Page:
Today we begin our travels up Guyana’s mighty Essequibo River. The vast undisturbed rain forest blankets much of the country and supports 1,000 species of trees and about 1,200 species of mammals, reptiles, and birds. The Essequibo is lined with beaches, mangroves, shipwrecks, boatyards, and is dotted with traditional dwellings and villages. Jet boats take us on exhilarating upriver explorations to the charming eco-resort island of Baganara, replete with white-sand beaches and nature trails. The small town of Bartika, a staging post for gold miners headed inland, has a marketplace where woodcarvings and gold jewelry are displayed.
A highlight of our time in Guyana is our chartered flight far into its wild heart-land to view Kaieteur Falls. The falls are 300 feet wide and 741 feet high—almost five times the height of Niagara. Enjoy a dramatic view of the thundering cascade, which creates a deafening roar along with many rainbows. We also explore the virgin jungle of Kaieteur National Park to search for orchids and various bird species, including, with luck, the colorful cock-of-the-rock.
Our lecturers recap our time in Guyana and introduce us to the history and natural wonders of Trinidad & Tobago.
Speyside, Tobago / Charlotteville
Tucked off the coast of Venezuela, lie the twin islands of Trinidad and Tobago. Joined into one country in the latter part of the 19th century, Tobago is quite Caribbean in nature, with exquisite beaches, exceptional snorkeling, and a relaxed atmosphere, while Trinidad seems more the progeny of ever-lively South America with its calypso music and cosmopolitan feel. As with any siblings, the islands do share some traits, particularly with regard to their flora and fauna. Over 400 species of birds can be found here, along with 600 varieties of butterflies, and a host of monkeys, armadillos, caiman, lizards, snakes, and marine species. The varieties of flowering plants—2,300 in all—are likewise astonishing.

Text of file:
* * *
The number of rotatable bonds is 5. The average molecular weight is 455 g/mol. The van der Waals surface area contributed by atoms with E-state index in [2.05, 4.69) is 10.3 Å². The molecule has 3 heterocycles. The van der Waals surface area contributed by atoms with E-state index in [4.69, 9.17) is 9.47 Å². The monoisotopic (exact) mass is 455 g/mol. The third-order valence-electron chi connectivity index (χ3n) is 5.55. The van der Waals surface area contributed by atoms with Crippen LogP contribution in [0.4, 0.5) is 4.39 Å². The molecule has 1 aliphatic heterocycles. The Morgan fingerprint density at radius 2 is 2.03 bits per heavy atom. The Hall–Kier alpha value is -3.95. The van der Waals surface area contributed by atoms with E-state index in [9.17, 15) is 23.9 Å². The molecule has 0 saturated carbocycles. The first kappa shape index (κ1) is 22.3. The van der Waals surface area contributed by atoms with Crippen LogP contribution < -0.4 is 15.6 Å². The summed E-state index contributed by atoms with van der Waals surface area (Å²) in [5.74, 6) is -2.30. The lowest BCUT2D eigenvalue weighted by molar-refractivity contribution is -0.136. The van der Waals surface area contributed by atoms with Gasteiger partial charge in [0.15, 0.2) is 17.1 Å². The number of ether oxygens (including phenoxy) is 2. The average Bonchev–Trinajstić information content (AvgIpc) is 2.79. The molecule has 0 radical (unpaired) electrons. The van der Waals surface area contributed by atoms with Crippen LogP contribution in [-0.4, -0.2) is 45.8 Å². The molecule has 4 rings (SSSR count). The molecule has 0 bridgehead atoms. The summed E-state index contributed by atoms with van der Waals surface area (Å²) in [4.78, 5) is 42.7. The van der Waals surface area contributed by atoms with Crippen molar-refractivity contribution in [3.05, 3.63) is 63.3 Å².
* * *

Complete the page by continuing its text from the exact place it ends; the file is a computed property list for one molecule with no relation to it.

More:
This morning birders set out from the sleepy fishing village of Speyside for uninhabited Little Tobago to visit a large colony of breeding red-tailed tropicbirds and search for white-tailed sabrewings, blue-backed manakins, chachalacas, motmots, and jacamars. Or choose to visit lovely Argyle Waterfall for a refreshing swim and a chance to explore the lush surrounding forest.
After lunch on board, enjoy a snorkel or glass-bottom boat excursion over some of the region’s best coral reefs. The rest of the afternoon is at leisure to stroll through the charming town of Charlotteville, magnificently situated on a large, calm bay, or simply relax and soak in the sights and sounds on the white-sand beaches.
Port of Spain, Trinidad
Encountered by Columbus in 1498, Trinidad’s native Indian population was later joined by Spanish, French, British, African, and Hindustani settlers, creating a cosmopolitan cultural mélange. After lunch on board we drive to Caroni Bird Sanctuary, a national park, and board local boats for a mangrove cruise. A highlight of our journey is the chance to photograph hundreds of flamboyant scarlet ibis as they come to roost at dusk. We also keep an eye out for the 150 bird species found here including ospreys, herons, flamingos, plovers, and egrets. This evening we are joined on board by a local steel-drum band for a lively performance of traditional music.
Port of Spain, Trinidad / Disembark / USA
Disembark this morning for your independent flight to the USA.
A Clipper Adventurer expedition guarantees a superb ride, thanks to stabilizers and an ice-hardened hull that allow her to navigate easily in the most rugged natural environments. The vessel is outfitted with state-of-the-art satellite navigation and communication equipment as well as a fleet of Zodiac landing craft, allowing guests to land anywhere nature or curiosity dictates—one of the many advantages of a Clipper Adventurer cruise. To provide the utmost in comfort aboard all Clipper Adventurer voyages, each cabin boasts an ocean view, individually controlled heat/air conditioner, an in-room music system, and en suite bathroom. Guests will find a dining room, lounge, library, gift shop, infirmary staffed by a registered physician, laundry, and small gym onboard the vessel. The Clipper Adventurer is classified A-1 ice class for unrestricted passenger service by the Lloyd’s Register. Ship registry: Bahamas.
All prices are in US dollars and do not include international airfare, unless otherwise noted.
Prices displayed are based on the lowest season base price and assume double occupancy. Prices are shown in U.S. dollars and may or may not include administrative fees, taxes, meals, airfare (where applicable) and Single Supplements. Cancellation penalties, blackout dates and other restrictions may apply.
Options and Extras
Flights are not included in the cost of expeditions; however, Zegrahm Expeditions has a fully-staffed air department that can assist you with flight arrangements. Since many of our expeditions embark and disembark from remote destinations, the airports that serve these areas often have limited carriers and/or daily flights. As such, our air team is well-versed in planning complex routings for our travelers.